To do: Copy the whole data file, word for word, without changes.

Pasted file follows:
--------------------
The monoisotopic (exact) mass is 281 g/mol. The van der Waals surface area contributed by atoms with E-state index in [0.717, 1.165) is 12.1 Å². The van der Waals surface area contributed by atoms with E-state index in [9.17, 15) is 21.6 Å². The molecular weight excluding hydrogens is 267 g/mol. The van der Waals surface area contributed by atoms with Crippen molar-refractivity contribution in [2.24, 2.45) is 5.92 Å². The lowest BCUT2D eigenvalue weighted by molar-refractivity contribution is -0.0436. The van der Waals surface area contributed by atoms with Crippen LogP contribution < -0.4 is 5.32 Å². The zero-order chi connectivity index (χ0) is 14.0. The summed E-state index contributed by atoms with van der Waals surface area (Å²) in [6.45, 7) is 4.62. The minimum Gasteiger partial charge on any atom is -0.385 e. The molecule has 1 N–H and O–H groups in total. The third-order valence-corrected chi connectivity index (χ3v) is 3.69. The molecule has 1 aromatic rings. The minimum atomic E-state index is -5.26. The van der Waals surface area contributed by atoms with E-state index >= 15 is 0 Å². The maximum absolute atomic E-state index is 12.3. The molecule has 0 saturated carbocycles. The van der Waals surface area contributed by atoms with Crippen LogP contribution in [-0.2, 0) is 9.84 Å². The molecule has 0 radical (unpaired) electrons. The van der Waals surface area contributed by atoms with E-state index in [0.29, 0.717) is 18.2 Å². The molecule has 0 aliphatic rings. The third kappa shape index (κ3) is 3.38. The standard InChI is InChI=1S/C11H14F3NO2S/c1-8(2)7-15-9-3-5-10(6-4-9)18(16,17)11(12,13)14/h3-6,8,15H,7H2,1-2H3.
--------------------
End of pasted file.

The monoisotopic (exact) mass is 281 g/mol. The van der Waals surface area contributed by atoms with E-state index in [0.717, 1.165) is 12.1 Å². The van der Waals surface area contributed by atoms with E-state index in [9.17, 15) is 21.6 Å². The molecular weight excluding hydrogens is 267 g/mol. The van der Waals surface area contributed by atoms with Crippen molar-refractivity contribution in [2.24, 2.45) is 5.92 Å². The lowest BCUT2D eigenvalue weighted by molar-refractivity contribution is -0.0436. The van der Waals surface area contributed by atoms with Crippen LogP contribution < -0.4 is 5.32 Å². The zero-order chi connectivity index (χ0) is 14.0. The summed E-state index contributed by atoms with van der Waals surface area (Å²) in [6.45, 7) is 4.62. The minimum Gasteiger partial charge on any atom is -0.385 e. The molecule has 1 N–H and O–H groups in total. The third-order valence-corrected chi connectivity index (χ3v) is 3.69. The molecule has 1 aromatic rings. The minimum atomic E-state index is -5.26. The van der Waals surface area contributed by atoms with E-state index >= 15 is 0 Å². The maximum absolute atomic E-state index is 12.3. The molecule has 0 saturated carbocycles. The van der Waals surface area contributed by atoms with Crippen LogP contribution in [-0.2, 0) is 9.84 Å². The molecule has 0 radical (unpaired) electrons. The van der Waals surface area contributed by atoms with E-state index in [0.29, 0.717) is 18.2 Å². The molecule has 0 aliphatic rings. The third kappa shape index (κ3) is 3.38. The standard InChI is InChI=1S/C11H14F3NO2S/c1-8(2)7-15-9-3-5-10(6-4-9)18(16,17)11(12,13)14/h3-6,8,15H,7H2,1-2H3.